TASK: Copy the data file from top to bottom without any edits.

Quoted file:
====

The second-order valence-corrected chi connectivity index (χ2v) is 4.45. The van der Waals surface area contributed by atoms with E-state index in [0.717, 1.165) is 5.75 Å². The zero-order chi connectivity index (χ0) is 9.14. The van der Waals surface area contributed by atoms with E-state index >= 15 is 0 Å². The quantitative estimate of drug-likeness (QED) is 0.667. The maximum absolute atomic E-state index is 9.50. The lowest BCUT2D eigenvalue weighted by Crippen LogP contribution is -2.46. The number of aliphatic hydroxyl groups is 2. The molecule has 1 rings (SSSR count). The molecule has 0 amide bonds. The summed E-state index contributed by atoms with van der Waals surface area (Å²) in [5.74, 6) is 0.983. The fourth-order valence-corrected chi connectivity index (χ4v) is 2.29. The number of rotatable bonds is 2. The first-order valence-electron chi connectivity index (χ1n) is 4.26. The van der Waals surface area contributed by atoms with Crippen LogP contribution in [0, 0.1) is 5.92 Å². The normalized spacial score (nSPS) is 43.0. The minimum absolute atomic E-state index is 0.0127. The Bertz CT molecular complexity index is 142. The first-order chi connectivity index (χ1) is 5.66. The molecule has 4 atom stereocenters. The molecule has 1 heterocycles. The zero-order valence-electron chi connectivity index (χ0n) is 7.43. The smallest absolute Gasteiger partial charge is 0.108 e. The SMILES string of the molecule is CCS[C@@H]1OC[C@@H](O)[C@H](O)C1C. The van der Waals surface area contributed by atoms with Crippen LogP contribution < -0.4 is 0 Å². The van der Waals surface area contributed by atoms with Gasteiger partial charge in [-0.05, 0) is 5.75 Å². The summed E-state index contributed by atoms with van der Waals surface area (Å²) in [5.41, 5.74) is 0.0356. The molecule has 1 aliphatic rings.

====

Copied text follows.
The second-order valence-corrected chi connectivity index (χ2v) is 4.45. The van der Waals surface area contributed by atoms with E-state index in [0.717, 1.165) is 5.75 Å². The zero-order chi connectivity index (χ0) is 9.14. The van der Waals surface area contributed by atoms with E-state index >= 15 is 0 Å². The quantitative estimate of drug-likeness (QED) is 0.667. The maximum absolute atomic E-state index is 9.50. The lowest BCUT2D eigenvalue weighted by Crippen LogP contribution is -2.46. The number of aliphatic hydroxyl groups is 2. The molecule has 1 rings (SSSR count). The molecule has 0 amide bonds. The summed E-state index contributed by atoms with van der Waals surface area (Å²) in [5.74, 6) is 0.983. The fourth-order valence-corrected chi connectivity index (χ4v) is 2.29. The number of rotatable bonds is 2. The first-order valence-electron chi connectivity index (χ1n) is 4.26. The van der Waals surface area contributed by atoms with Crippen LogP contribution in [0, 0.1) is 5.92 Å². The normalized spacial score (nSPS) is 43.0. The minimum absolute atomic E-state index is 0.0127. The Bertz CT molecular complexity index is 142. The first-order chi connectivity index (χ1) is 5.66. The molecule has 4 atom stereocenters. The molecule has 1 heterocycles. The zero-order valence-electron chi connectivity index (χ0n) is 7.43. The smallest absolute Gasteiger partial charge is 0.108 e. The SMILES string of the molecule is CCS[C@@H]1OC[C@@H](O)[C@H](O)C1C. The van der Waals surface area contributed by atoms with Crippen LogP contribution < -0.4 is 0 Å². The van der Waals surface area contributed by atoms with Gasteiger partial charge in [-0.05, 0) is 5.75 Å². The summed E-state index contributed by atoms with van der Waals surface area (Å²) in [5.41, 5.74) is 0.0356. The molecule has 1 aliphatic rings.